A double majority is the name given to a vote which requires a majority of votes according to two separate criteria. The mechanism is usually used to require strong support for any measure considered to be of great importance. Typically in legislative bodies, a double majority requirement exists in the form of a quorum being necessary for legislation to be passed.
Examples of double majority 
In Australia, constitutional changes must be passed at a referendum in a majority of states (4 of the 6), and by a majority of voters nationally. Prior to 1977, the votes of citizens in the Northern Territory and the ACT did not affect the national or state-based count. After a Constitution Alteration put to referendum in 1977 and given vice-regal assent on 19 July 1977, Territorial votes contribute towards the national majority, but the Territories themselves do not count towards the majority of states. Note that the territories have very small populations.
Since the patriation of the Canadian constitution in 1982, thorough amending formulae for the constitution were adopted. Per the Constitution Act, 1982, many amendments can be passed only by the Parliament of Canada and a two-thirds majority of the provincial legislatures, those provinces together representing at least 50% of the national population-–this is known as the 7/10 formula (as there were and are 10 provinces, so 7 constitutes a two-thirds majority). Additionally, a province can explicitly choose to dissent to such an amendment, in which case it does not apply in that province even if passed. Though not constitutionally mandated, a referendum is also considered to be necessary by many, especially following the precedent established by the Charlottetown Accord in 1992.
However, there are some parts of the constitution that can be modified only by a vote of all the provinces plus the Parliament of Canada; these include changes to the composition of the Supreme Court of Canada, changing the process for amending the constitution itself, or any act affecting the Canadian monarch or governor general.
European Union 
In the European Union, double majority voting is a form of Qualified Majority Voting which is to apply to almost all policy areas starting in 2014 under the Treaty of Lisbon. Any decision taken under this scheme will require the support of at least 55% of the Council of the European Union members who must also represent at least 65% of the EU's citizens.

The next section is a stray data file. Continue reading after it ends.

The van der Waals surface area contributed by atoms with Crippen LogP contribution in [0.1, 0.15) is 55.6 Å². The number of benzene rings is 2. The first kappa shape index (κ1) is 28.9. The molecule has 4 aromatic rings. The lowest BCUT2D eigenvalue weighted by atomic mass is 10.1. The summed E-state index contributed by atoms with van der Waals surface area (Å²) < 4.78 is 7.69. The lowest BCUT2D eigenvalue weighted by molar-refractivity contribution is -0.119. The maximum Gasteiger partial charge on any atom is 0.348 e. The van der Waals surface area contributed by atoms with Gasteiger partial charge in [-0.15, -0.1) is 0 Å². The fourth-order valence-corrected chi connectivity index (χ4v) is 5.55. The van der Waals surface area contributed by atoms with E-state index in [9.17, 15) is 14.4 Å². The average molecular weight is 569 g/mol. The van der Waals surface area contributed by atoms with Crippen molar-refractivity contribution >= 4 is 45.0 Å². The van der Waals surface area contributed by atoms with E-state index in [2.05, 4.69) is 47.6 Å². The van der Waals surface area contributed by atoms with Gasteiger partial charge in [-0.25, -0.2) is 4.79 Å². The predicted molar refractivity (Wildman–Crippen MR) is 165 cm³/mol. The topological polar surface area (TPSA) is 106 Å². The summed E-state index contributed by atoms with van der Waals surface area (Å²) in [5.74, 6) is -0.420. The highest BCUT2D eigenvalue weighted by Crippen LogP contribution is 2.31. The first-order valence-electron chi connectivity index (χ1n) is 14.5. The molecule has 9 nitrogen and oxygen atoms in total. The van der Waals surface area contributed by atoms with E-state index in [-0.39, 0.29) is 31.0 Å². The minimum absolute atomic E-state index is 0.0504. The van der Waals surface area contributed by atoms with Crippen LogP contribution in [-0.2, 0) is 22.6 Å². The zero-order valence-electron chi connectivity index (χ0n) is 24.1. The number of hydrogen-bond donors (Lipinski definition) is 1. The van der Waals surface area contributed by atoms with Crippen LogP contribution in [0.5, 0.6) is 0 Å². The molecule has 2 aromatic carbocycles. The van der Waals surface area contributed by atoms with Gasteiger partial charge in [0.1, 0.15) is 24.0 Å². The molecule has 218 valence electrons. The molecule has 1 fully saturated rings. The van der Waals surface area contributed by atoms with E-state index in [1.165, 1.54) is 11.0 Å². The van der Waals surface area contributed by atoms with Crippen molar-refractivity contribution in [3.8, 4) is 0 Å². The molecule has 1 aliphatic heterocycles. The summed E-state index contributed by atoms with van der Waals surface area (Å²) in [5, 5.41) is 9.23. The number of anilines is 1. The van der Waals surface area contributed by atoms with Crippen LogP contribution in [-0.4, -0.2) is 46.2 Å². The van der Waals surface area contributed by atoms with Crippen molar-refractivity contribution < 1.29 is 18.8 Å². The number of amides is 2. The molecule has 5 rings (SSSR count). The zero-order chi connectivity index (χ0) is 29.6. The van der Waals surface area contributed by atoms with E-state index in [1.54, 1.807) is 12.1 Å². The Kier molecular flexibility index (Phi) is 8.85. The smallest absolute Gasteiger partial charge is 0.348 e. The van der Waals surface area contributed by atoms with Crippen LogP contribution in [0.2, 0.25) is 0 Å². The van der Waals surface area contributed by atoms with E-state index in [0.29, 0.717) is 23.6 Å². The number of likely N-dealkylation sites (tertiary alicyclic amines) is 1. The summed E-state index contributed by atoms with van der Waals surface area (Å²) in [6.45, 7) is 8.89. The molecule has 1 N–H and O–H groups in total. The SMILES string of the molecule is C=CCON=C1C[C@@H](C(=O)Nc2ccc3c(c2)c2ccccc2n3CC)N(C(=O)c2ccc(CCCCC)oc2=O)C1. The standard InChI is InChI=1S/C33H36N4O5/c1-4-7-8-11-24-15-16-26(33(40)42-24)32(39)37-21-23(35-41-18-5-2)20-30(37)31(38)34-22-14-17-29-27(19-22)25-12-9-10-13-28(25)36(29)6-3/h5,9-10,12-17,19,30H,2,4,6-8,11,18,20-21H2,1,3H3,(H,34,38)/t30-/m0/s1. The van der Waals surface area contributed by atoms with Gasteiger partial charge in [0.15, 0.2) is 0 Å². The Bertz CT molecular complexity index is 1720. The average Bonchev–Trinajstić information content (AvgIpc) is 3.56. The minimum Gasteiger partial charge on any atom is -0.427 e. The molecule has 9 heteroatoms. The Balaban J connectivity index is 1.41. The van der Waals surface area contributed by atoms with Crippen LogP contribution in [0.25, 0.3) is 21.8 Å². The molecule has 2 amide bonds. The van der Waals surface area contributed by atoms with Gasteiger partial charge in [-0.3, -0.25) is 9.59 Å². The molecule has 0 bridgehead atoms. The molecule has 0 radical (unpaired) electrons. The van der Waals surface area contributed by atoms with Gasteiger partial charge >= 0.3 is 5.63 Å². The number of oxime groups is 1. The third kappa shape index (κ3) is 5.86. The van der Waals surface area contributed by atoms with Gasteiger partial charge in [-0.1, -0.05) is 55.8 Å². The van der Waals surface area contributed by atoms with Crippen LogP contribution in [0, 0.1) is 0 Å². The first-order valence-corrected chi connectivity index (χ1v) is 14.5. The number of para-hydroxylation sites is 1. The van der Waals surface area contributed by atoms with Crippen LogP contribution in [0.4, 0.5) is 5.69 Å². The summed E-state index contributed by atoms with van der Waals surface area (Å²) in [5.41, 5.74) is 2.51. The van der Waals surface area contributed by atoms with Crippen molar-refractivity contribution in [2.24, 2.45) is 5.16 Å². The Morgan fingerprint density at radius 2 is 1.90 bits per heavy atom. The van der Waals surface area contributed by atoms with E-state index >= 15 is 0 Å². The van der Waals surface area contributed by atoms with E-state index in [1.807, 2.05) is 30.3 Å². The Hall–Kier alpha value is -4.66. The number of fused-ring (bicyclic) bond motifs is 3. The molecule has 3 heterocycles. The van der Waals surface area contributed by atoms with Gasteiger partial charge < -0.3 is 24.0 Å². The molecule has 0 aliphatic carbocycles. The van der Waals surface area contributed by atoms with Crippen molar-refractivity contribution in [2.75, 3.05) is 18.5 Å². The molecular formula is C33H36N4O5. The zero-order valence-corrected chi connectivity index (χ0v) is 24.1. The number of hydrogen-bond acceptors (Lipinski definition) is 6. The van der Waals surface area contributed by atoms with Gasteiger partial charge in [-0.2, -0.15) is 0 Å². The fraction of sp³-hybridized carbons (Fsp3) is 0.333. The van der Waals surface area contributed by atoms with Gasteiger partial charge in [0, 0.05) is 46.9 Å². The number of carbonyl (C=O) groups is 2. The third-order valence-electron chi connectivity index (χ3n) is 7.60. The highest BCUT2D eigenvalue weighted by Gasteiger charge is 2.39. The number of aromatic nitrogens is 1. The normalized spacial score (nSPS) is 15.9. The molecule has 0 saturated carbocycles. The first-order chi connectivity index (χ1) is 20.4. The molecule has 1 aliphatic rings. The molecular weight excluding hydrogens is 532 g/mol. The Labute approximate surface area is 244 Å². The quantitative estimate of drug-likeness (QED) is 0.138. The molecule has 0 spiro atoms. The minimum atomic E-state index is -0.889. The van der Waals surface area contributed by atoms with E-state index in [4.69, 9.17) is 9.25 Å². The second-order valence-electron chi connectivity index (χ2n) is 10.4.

When Montenegro voted to split from Yugoslavia, the EU insisted on a supermajority of 55% for it to recognise the result. This supermajority implemented something akin to a double majority and avoided the endless debate that might result if the result had a tiny majority.
Northern Ireland 
In Romania, any kind of referendum must obtain a double majority in order to be considered valid. The first criteria for validation is the meeting of a quorum of at least 50% of the eligible voters. Only if they cast their votes, a second criteria is checked: an absolute majority of them have to agree the proposal in the referendum. If both this criteria are met, the referendum is declared valid by the Romainan Constitutional Court, which is in charge of overseeing over the entire process. After a referendum is validated, its result becomes compulsory for the representative organs like the Parliament or the President.
The independence referendum for Southern Sudan required 51% of the vote and 60% turnout.
In Switzerland, the passing of a constitutional amendment by initiative requires a double majority; not only must a majority of people vote for the amendment but a majority of cantons must also give their consent. This is to prevent a larger canton from foisting amendments onto the smaller ones and vice versa.
United States 
Double majority is used in the United States for some initiative or referendum votes on issues such as a tax levy or bond. Essentially, a double majority standard applies a two-part test to a vote outcome before a measure is passed:
- 1. Did a majority of registered voters turn out for the election? If voter turnout does not surpass this threshold, the measure fails, regardless of the outcome of those who did vote.
- 2. Did the measure pass with the requisite majority of votes? If so, the measure passes. If not, the measure fails.
This mechanism is used to prevent a small group from passing spending measures that affect the entire population in order to support their pet causes, especially at an election expected to have low voter turnout. Double majorities are also frequently used in municipal annexations, wherein majorities of both the residents in the annexing territory and the territory to be annexed must support the annexation. A similar rule exists for adopting Metro government in Tennessee, where the referendum must pass both inside and outside the principal city.
- Article 6(2) of the Lisbon Treaty.
- "Timeline: The road to Lisbon". BBC News. 3 November 2009. Retrieved 2009-11-04.
- "Sky News Australia - World News Article". Skynews.com.au. Retrieved 2011-11-20.
- "Tennessee Code Annotated 7-2-106, Referendum on proposed charter.".
- Butterworths Concise Australian Legal Dictionary, 2nd edition (2002). ISBN 0-409-31568-0
- Europa Glossary